Janet Gartland loves her job, but not the hours. A logistics coordinator with Siemens Westinghouse Power Corp. in Orlando, Fla., she regularly puts in 11- and 12-hour days, which translate into 55- to 60-hour weeks.
Working that many hours week after week, "you tend to be more irritable, more frustrated," said Gartland, who has been with Siemens for eight years. "Things that don't normally bother you, bother you. You're on the edge all the time."
She's not complaining. Gartland prefers being on edge to being bored, and her "multitasking, fast-paced" job is anything but boring.
Nevertheless, she said, "I'd love to go to an eight-hour day."
So would millions of other full-time workers who seldom if ever have a 40-hour workweek.
"Americans work more hours by far than any other workers in the [industrialized] world," said Benjamin Balak, who teaches economic history at Rollins College in Winter Park, Fla. "If you want to be a high-income wage earner, you have to work like a dog. If you want leisure in today's economy, you'll be stuck in a low-income job. It's income or leisure."
For many if not most professionals today, Balak said, working more than 40 hours a week "is expected. You don't have an option."
Recent government surveys appear to contradict Balak. They show that the number of weekly hours put in by full-time workers has remained virtually unchanged since the mid-1970s: 43 hours then, 42.9 hours now. But there is more to it than meets the eye, because the surveys include salaried and hourly workers. An unpublished Bureau of Labor Statistics study finds that those in administrative, managerial and executive occupations spent an average of 45 hours at work each week last year.
Hourly workers, who must by law be paid time-and-a-half for overtime, tend to work about 40 hours a week, just as they did in the 1970s. It's among the growing number of salaried workers - who aren't eligible for overtime - that the extra hours are largely being worked.
About 50 million U.S. employees are not eligible for overtime; about 71 million are eligible.
The 65-year-old Fair Labor Standards Act, which established the 40-hour workweek as a national norm, did so largely by requiring companies to pay employees at least time-and-a-half when workers clock more than 40 weekly hours.
The law protected production and nonsupervisory workers, not managers or professionals. With the subsequent decline in manufacturing jobs, the percentage of workers eligible for overtime pay has dropped.
Another reason the government's published data might be misleading is that they measure only hours on the job, said Randy Ilg, an economist with the Bureau of Labor Statistics in Washington. The data do not include night and weekend hours spent handling work-related e-mails, phone calls and paperwork from home, work made even easier with the widespread use of laptop computers and cellular phones.
"The number of professionals and managers is growing," Ilg said. "The percentage of people working off the clock is growing."
There is another shift the government's hours-worked surveys do not take into account - the increased number of dual-income households.
"If you look at family work hours, you see really dramatic changes," said Jared Bernstein, senior economist with the Economic Policy Institute in Washington. "Over the last 30 years, middle-income couples with kids have added an average of 20 weeks of work, the equivalent of five more months a year."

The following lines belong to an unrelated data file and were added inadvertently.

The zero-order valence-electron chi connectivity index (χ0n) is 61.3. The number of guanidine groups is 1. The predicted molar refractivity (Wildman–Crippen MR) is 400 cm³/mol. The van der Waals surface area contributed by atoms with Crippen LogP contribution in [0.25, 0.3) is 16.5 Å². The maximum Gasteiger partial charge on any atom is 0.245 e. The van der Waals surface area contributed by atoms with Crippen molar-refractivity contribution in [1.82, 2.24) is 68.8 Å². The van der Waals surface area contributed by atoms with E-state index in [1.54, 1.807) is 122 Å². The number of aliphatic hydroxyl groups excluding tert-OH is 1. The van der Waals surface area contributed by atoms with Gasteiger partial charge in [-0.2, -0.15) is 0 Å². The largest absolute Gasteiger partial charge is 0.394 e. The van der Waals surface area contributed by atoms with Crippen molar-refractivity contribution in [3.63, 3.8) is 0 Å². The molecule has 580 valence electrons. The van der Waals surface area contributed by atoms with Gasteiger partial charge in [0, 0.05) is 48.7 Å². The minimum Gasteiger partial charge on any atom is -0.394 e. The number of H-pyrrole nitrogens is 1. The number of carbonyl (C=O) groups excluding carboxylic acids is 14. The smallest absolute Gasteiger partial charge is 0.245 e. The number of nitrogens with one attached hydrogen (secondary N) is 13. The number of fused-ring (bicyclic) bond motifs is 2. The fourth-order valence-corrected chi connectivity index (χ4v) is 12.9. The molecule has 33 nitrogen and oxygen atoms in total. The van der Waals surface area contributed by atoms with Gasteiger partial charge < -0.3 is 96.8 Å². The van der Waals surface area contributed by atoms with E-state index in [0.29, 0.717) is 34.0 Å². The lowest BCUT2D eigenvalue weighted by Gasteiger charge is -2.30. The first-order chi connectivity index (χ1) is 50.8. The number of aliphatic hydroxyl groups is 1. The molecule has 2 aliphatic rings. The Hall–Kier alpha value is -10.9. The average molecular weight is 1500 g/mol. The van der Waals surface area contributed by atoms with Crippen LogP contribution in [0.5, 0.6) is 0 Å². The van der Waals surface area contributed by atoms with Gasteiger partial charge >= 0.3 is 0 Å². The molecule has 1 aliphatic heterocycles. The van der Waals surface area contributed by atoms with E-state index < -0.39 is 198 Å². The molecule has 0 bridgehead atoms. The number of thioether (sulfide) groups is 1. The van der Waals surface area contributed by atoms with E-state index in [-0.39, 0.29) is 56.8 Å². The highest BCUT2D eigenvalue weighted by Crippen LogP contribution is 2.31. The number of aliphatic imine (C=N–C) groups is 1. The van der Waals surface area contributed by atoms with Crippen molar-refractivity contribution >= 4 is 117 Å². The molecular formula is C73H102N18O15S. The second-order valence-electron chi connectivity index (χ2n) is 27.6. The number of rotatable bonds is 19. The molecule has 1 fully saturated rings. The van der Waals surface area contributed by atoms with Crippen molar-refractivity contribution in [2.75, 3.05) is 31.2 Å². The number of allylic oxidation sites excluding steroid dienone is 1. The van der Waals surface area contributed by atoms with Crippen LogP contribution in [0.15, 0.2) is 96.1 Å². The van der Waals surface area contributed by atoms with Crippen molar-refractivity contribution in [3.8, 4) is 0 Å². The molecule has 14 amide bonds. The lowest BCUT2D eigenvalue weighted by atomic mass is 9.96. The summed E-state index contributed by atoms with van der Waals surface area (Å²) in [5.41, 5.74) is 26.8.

In other words, fathers who worked a lot of hours before are still working a lot of hours. But mothers who used to stay at home or work part time are now far more likely to be working full time, as well.
"That's what explains people feeling stressed," said Bernstein. "Middle-income families are running faster to stay in place."
A 1997 survey by the nonprofit Families and Work Institute found that employed fathers with children worked an average of 50.9 hours a week, while employed mothers with children worked an average of 41.4 hours a week. Compared with a similar survey in 1977, that represented a 3.1-hour weekly increase for working dads and a five-hour weekly increase for working moms.
Balak, the Rollins College economist, said the increase in work hours since the mid-1970s has been among white-collar professionals. "People who were working eight hours a day then are still working eight hours a day. But people who were working more then, professionals and such, are working even more now."
Some are resisting. Attorney Stefanie Jancewicz knows she could be making more money and doing more for her career if she worked longer hours for a larger law firm. Instead, she works 45 to 50 hours a week for a small Kissimmee, Fla., law firm, Mullins & DeNike.
Jancewicz has two young children and a husband who works more hours than she does. "There's not enough of me to go around," said Jancewicz, 34. "I don't begrudge my job or my kids, but it's hard to do both."
Her firm lets her come and go as she pleases, giving her the flexibility to be with her children when she needs to be. But flexibility goes only so far. She doesn't have time during the week to do household chores or errands, making her weekends as hectic as her weekdays.
She'd like to work fewer hours, but only because of her family duties. When her children are older, she expects to work more. She might want to teach law or become a judge. "There are more things I want to do when my kids don't need as much of my time. I don't want to deprive them now. Inevitably, I will spend more time at work," she said.
Janet Gartland, the Siemens logistics coordinator, would like to go in the other direction. Forty to 45 hours a week sounds about right to her. But for now, it looks as if her 55-hour weeks will continue.
"I'll keep holding up until I win the lottery," she said. "Then, I'm out of here."
The Orlando Sentinel is a Tribune Publishing newspaper.